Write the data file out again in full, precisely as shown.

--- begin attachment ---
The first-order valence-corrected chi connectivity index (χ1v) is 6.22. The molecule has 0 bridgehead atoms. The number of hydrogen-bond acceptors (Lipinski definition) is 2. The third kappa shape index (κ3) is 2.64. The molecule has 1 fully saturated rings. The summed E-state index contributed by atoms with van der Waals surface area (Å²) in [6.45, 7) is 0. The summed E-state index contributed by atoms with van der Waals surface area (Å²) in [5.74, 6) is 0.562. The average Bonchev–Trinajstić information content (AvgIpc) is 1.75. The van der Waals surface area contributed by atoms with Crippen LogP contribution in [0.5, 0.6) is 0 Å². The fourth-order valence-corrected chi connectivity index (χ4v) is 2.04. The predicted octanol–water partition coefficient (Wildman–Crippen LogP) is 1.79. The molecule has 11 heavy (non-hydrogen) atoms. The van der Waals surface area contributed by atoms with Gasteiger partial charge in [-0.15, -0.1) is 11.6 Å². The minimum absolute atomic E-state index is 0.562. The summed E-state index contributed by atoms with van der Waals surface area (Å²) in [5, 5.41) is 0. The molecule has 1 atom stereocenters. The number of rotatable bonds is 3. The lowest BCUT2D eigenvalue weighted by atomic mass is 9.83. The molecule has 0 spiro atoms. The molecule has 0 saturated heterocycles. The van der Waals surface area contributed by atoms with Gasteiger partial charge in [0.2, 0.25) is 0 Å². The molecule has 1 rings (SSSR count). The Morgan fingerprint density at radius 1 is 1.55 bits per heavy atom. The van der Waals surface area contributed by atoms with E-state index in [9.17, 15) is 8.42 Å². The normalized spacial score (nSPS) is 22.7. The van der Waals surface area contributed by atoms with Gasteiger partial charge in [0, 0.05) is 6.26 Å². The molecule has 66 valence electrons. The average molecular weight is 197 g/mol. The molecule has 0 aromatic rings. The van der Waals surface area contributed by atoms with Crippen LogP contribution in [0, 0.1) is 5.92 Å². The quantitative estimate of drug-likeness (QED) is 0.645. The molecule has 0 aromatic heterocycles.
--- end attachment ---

The first-order valence-corrected chi connectivity index (χ1v) is 6.22. The molecule has 0 bridgehead atoms. The number of hydrogen-bond acceptors (Lipinski definition) is 2. The third kappa shape index (κ3) is 2.64. The molecule has 1 fully saturated rings. The summed E-state index contributed by atoms with van der Waals surface area (Å²) in [6.45, 7) is 0. The summed E-state index contributed by atoms with van der Waals surface area (Å²) in [5.74, 6) is 0.562. The average Bonchev–Trinajstić information content (AvgIpc) is 1.75. The van der Waals surface area contributed by atoms with Crippen LogP contribution in [0.5, 0.6) is 0 Å². The fourth-order valence-corrected chi connectivity index (χ4v) is 2.04. The predicted octanol–water partition coefficient (Wildman–Crippen LogP) is 1.79. The molecule has 11 heavy (non-hydrogen) atoms. The van der Waals surface area contributed by atoms with Gasteiger partial charge in [-0.15, -0.1) is 11.6 Å². The minimum absolute atomic E-state index is 0.562. The summed E-state index contributed by atoms with van der Waals surface area (Å²) in [5, 5.41) is 0. The molecule has 1 atom stereocenters. The number of rotatable bonds is 3. The lowest BCUT2D eigenvalue weighted by atomic mass is 9.83. The molecule has 0 spiro atoms. The molecule has 0 saturated heterocycles. The van der Waals surface area contributed by atoms with Gasteiger partial charge in [0.2, 0.25) is 0 Å². The molecule has 1 rings (SSSR count). The Morgan fingerprint density at radius 1 is 1.55 bits per heavy atom. The van der Waals surface area contributed by atoms with E-state index in [9.17, 15) is 8.42 Å². The normalized spacial score (nSPS) is 22.7. The van der Waals surface area contributed by atoms with Gasteiger partial charge in [0, 0.05) is 6.26 Å². The molecule has 66 valence electrons. The average molecular weight is 197 g/mol. The molecule has 0 aromatic rings. The van der Waals surface area contributed by atoms with Crippen LogP contribution in [0, 0.1) is 5.92 Å². The quantitative estimate of drug-likeness (QED) is 0.645. The molecule has 0 aromatic heterocycles.